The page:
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Are ETNs Right For Your Clients?

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Investors historically have had short and bad memories. And although it’s been a few years since Lehman Brothers Opta ETNs (2008) went bust and the TVIX ETN blowup (2012), it’s worth revisiting the past to avoid future mistakes.

Although ETFs and exchange-traded notes (ETNs) are often grouped together because of similarities, there are significant product structure differences. This article will help you navigate—and explain to clients—these differences, and also provide an ETN due diligence checklist.

ETN Basics

ETNs are debt instruments linked to the performance of a single commodity, currency or index.

They have a set maturity date and they do not usually pay an annual coupon or specified dividend rate. ETNs can be traded or redeemed before the maturity date. If the note is held to maturity, the investor is paid the return of the note’s underlying index, minus the annual expense ratio.

ETNs carry issuer risk which is tied to the creditworthiness of the financial institution backing the ETN. If the issuer’s financial condition deteriorates, it could negatively impact the value of the ETN, regardless of how its underlying index performs.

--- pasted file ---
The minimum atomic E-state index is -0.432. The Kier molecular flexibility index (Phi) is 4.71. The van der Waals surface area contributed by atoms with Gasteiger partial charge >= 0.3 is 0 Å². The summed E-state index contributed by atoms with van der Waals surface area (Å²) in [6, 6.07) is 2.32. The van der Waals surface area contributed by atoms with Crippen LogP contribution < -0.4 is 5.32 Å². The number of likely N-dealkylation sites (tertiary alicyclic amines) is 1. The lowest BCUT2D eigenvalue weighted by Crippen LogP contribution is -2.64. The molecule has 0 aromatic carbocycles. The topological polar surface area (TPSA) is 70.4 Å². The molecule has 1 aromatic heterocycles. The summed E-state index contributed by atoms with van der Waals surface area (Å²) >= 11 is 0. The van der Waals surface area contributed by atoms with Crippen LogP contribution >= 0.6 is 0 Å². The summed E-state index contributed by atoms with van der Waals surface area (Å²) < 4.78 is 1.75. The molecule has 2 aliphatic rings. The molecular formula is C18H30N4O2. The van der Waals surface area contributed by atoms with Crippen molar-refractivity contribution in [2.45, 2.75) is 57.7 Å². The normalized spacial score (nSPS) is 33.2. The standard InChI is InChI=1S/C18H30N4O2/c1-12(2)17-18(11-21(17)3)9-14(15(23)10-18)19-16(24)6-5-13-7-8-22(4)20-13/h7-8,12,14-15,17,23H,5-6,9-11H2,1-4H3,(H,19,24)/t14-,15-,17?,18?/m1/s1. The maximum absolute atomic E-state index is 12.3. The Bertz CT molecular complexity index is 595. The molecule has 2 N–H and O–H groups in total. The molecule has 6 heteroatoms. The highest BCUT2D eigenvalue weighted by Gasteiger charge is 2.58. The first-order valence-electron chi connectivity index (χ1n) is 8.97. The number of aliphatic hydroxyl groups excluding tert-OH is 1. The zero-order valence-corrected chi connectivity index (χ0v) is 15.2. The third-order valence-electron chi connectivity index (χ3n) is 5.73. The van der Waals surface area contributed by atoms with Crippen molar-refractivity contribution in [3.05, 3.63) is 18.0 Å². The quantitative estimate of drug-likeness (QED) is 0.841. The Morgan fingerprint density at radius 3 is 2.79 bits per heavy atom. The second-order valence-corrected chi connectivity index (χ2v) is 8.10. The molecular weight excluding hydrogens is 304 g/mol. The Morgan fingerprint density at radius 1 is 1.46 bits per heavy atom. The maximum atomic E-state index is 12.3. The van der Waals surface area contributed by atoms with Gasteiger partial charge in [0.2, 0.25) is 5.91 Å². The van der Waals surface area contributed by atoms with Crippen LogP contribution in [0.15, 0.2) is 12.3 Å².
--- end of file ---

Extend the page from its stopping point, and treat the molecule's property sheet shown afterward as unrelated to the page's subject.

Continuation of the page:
Gains on stock, bond and commodity ETNs are taxed at either long-term or short-term capital gains rates depending on how long the investor holds them. Typically, ETNs don’t distribute dividends or interest income, so they are very tax-efficient. In 2007, the IRS ruled that currency ETNs should be taxed as bonds, regardless of whether the interest inside the note is automatically reinvested and not paid out until the note holder sells the ETN.

ETNs vs. ETFs

ETFs and ETNs both offer intraday liquidity and will occasionally track the same benchmarks. However, there are some key differences.

Unlike traditional ETFs, exchange-traded notes are debt obligations backed by the financial or banking institution that issues them. ETNs pay a return linked to the performance of a single security or index.

With the exception of corporate bond ETFs that have a target maturity date, most ETFs do not have maturity dates whereas ETNs do.